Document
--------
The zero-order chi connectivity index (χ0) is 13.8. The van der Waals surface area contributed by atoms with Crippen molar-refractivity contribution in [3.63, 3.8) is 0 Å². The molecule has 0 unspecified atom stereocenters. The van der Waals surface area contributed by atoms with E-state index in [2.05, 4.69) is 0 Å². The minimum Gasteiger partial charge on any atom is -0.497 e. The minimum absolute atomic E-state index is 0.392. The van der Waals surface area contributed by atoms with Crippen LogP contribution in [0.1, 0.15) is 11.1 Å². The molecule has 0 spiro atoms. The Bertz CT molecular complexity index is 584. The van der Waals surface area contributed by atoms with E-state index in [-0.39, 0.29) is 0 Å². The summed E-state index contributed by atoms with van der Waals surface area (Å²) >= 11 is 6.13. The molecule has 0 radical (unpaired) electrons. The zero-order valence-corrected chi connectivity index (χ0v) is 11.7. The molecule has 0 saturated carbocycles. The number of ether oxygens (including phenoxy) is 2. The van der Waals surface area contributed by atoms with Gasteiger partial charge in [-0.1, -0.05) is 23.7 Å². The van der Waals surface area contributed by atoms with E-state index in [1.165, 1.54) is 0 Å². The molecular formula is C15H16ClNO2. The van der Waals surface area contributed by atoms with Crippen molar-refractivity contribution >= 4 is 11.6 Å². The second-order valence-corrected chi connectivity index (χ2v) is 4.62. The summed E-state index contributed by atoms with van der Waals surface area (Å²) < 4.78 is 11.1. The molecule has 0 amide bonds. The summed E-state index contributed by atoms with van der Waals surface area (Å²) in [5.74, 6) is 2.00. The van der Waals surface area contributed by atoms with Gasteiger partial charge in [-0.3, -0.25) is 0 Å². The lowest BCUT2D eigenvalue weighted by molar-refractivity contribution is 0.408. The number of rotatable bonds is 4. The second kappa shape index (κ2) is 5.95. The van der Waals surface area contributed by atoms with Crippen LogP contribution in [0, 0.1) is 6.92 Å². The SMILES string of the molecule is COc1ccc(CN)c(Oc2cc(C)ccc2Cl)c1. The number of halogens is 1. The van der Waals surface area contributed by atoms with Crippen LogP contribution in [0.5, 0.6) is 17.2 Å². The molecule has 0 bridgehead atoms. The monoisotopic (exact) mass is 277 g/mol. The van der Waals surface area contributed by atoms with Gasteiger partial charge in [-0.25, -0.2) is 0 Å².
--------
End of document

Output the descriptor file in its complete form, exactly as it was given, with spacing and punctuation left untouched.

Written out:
The zero-order chi connectivity index (χ0) is 13.8. The van der Waals surface area contributed by atoms with Crippen molar-refractivity contribution in [3.63, 3.8) is 0 Å². The molecule has 0 unspecified atom stereocenters. The van der Waals surface area contributed by atoms with E-state index in [2.05, 4.69) is 0 Å². The minimum Gasteiger partial charge on any atom is -0.497 e. The minimum absolute atomic E-state index is 0.392. The van der Waals surface area contributed by atoms with Crippen LogP contribution in [0.1, 0.15) is 11.1 Å². The molecule has 0 spiro atoms. The Bertz CT molecular complexity index is 584. The van der Waals surface area contributed by atoms with E-state index in [-0.39, 0.29) is 0 Å². The summed E-state index contributed by atoms with van der Waals surface area (Å²) >= 11 is 6.13. The molecule has 0 radical (unpaired) electrons. The zero-order valence-corrected chi connectivity index (χ0v) is 11.7. The molecule has 0 saturated carbocycles. The number of ether oxygens (including phenoxy) is 2. The van der Waals surface area contributed by atoms with Gasteiger partial charge in [-0.1, -0.05) is 23.7 Å². The van der Waals surface area contributed by atoms with E-state index in [1.165, 1.54) is 0 Å². The molecular formula is C15H16ClNO2. The van der Waals surface area contributed by atoms with Crippen molar-refractivity contribution >= 4 is 11.6 Å². The second-order valence-corrected chi connectivity index (χ2v) is 4.62. The summed E-state index contributed by atoms with van der Waals surface area (Å²) < 4.78 is 11.1. The molecule has 0 amide bonds. The summed E-state index contributed by atoms with van der Waals surface area (Å²) in [5.74, 6) is 2.00. The van der Waals surface area contributed by atoms with Gasteiger partial charge in [-0.3, -0.25) is 0 Å². The lowest BCUT2D eigenvalue weighted by molar-refractivity contribution is 0.408. The number of rotatable bonds is 4. The second kappa shape index (κ2) is 5.95. The van der Waals surface area contributed by atoms with Crippen LogP contribution in [0, 0.1) is 6.92 Å². The SMILES string of the molecule is COc1ccc(CN)c(Oc2cc(C)ccc2Cl)c1. The number of halogens is 1. The van der Waals surface area contributed by atoms with Crippen LogP contribution in [0.5, 0.6) is 17.2 Å². The molecule has 0 bridgehead atoms. The monoisotopic (exact) mass is 277 g/mol. The van der Waals surface area contributed by atoms with Gasteiger partial charge in [-0.25, -0.2) is 0 Å².